By integrating these considerations into your health regimen, you can better manage your Vitamin D levels, enhance overall health, and mitigate the risks associated with improper supplementation.


There are important reasons why vitamin D testing should be more thorough and I hope this blog has enlightened you. Let me summarize it here for you:

  • Detection of Different Forms of Vitamin D: Testing typically measures the level of 25-hydroxyvitamin D (25(OH)D), which is an inactive precursor form.

However, understanding both the inactive 25(OH)D and the active 1,25-dihydroxyvitamin D (1,25(OH)2D) forms is crucial. The active form is responsible for many of vitamin D’s biological effects, including calcium regulation and immune function. Testing only the inactive form may provide incomplete information about an individual’s vitamin D status, particularly their ability to convert the inactive form to its active counterpart due to factors like kidney health or magnesium levels, namely low levels.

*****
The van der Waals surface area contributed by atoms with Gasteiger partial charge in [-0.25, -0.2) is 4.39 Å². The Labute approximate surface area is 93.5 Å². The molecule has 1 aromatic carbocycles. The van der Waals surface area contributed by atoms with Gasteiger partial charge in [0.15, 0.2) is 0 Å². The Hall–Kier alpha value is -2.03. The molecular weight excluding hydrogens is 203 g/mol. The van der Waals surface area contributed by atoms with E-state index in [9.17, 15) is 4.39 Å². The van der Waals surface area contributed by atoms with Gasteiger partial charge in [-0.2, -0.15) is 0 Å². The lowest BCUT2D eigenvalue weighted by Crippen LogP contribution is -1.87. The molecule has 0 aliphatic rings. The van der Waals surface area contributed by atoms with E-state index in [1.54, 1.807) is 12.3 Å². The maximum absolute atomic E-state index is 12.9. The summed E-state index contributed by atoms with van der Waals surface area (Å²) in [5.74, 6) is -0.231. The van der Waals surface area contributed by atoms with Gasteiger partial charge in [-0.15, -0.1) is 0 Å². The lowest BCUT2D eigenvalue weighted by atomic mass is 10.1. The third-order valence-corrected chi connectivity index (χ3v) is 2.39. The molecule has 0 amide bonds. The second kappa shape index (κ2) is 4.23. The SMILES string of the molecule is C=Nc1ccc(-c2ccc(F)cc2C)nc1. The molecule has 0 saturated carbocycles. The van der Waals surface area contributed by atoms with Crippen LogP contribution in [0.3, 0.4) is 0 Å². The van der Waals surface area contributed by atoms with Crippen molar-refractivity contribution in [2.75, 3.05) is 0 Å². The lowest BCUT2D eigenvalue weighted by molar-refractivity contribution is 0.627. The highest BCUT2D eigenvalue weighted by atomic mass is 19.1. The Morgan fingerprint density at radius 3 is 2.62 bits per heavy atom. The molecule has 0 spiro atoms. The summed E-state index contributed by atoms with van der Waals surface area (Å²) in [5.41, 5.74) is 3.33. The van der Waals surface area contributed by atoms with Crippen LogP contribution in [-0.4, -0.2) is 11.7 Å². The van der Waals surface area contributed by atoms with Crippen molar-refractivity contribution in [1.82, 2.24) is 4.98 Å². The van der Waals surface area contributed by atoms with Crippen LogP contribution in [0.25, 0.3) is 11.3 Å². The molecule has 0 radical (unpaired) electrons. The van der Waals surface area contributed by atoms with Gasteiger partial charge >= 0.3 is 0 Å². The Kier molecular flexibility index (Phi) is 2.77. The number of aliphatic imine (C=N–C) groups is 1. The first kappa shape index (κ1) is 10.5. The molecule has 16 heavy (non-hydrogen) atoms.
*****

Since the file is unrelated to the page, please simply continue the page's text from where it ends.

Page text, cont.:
The second reason is pretty obvious. More detailed testing allows for better management of supplementation and avoids potential health issues by taking too much, or too little.

  • Identification of Potential Toxicity or Deficiency: Comprehensive vitamin D testing can help avoid both deficiency and toxicity. A thorough understanding of both active and inactive vitamin D levels helps to tailor supplementation more accurately.

This is important because excessive intake of D supplements can lead to high levels of calcium in the blood, causing symptoms such as nausea, weakness, and frequent urination, and more severe consequences like kidney damage. Conversely, not detecting a deficiency might lead to bone health issues and compromised immune function.